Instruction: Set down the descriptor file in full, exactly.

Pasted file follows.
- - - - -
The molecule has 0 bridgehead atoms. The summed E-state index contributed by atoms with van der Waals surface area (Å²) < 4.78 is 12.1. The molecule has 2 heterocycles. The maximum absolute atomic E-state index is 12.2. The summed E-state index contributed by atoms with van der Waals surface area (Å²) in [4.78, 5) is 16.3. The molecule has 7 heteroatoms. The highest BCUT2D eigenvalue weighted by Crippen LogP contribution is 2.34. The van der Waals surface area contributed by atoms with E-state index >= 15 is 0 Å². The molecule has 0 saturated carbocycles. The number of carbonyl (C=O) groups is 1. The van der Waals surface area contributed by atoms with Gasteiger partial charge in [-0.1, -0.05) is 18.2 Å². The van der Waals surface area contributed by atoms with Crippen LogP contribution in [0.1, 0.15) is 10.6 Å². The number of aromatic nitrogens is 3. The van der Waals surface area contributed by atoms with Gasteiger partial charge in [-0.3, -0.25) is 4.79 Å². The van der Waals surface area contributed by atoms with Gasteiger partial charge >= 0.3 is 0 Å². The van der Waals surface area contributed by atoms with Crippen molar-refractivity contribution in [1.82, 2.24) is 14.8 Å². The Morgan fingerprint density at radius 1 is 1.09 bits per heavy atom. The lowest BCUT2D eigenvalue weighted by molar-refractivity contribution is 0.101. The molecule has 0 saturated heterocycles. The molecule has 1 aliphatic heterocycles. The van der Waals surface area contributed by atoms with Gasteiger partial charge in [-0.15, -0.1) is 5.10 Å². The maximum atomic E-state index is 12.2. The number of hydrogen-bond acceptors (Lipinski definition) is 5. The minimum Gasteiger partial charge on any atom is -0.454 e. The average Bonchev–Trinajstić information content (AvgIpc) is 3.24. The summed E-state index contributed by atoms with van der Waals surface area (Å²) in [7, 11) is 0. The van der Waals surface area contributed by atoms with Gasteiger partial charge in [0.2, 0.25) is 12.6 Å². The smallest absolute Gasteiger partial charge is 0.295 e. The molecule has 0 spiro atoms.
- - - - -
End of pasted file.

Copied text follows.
The molecule has 0 bridgehead atoms. The summed E-state index contributed by atoms with van der Waals surface area (Å²) < 4.78 is 12.1. The molecule has 2 heterocycles. The maximum absolute atomic E-state index is 12.2. The summed E-state index contributed by atoms with van der Waals surface area (Å²) in [4.78, 5) is 16.3. The molecule has 7 heteroatoms. The highest BCUT2D eigenvalue weighted by Crippen LogP contribution is 2.34. The van der Waals surface area contributed by atoms with E-state index >= 15 is 0 Å². The molecule has 0 saturated carbocycles. The number of carbonyl (C=O) groups is 1. The van der Waals surface area contributed by atoms with Gasteiger partial charge in [-0.1, -0.05) is 18.2 Å². The van der Waals surface area contributed by atoms with Crippen LogP contribution in [0.1, 0.15) is 10.6 Å². The number of aromatic nitrogens is 3. The van der Waals surface area contributed by atoms with Gasteiger partial charge in [-0.3, -0.25) is 4.79 Å². The van der Waals surface area contributed by atoms with Gasteiger partial charge >= 0.3 is 0 Å². The van der Waals surface area contributed by atoms with Crippen molar-refractivity contribution in [1.82, 2.24) is 14.8 Å². The Morgan fingerprint density at radius 1 is 1.09 bits per heavy atom. The lowest BCUT2D eigenvalue weighted by molar-refractivity contribution is 0.101. The molecule has 0 saturated heterocycles. The molecule has 1 aliphatic heterocycles. The van der Waals surface area contributed by atoms with Gasteiger partial charge in [-0.15, -0.1) is 5.10 Å². The maximum atomic E-state index is 12.2. The number of hydrogen-bond acceptors (Lipinski definition) is 5. The minimum Gasteiger partial charge on any atom is -0.454 e. The average Bonchev–Trinajstić information content (AvgIpc) is 3.24. The summed E-state index contributed by atoms with van der Waals surface area (Å²) in [7, 11) is 0. The van der Waals surface area contributed by atoms with Gasteiger partial charge in [0.2, 0.25) is 12.6 Å². The smallest absolute Gasteiger partial charge is 0.295 e. The molecule has 0 spiro atoms.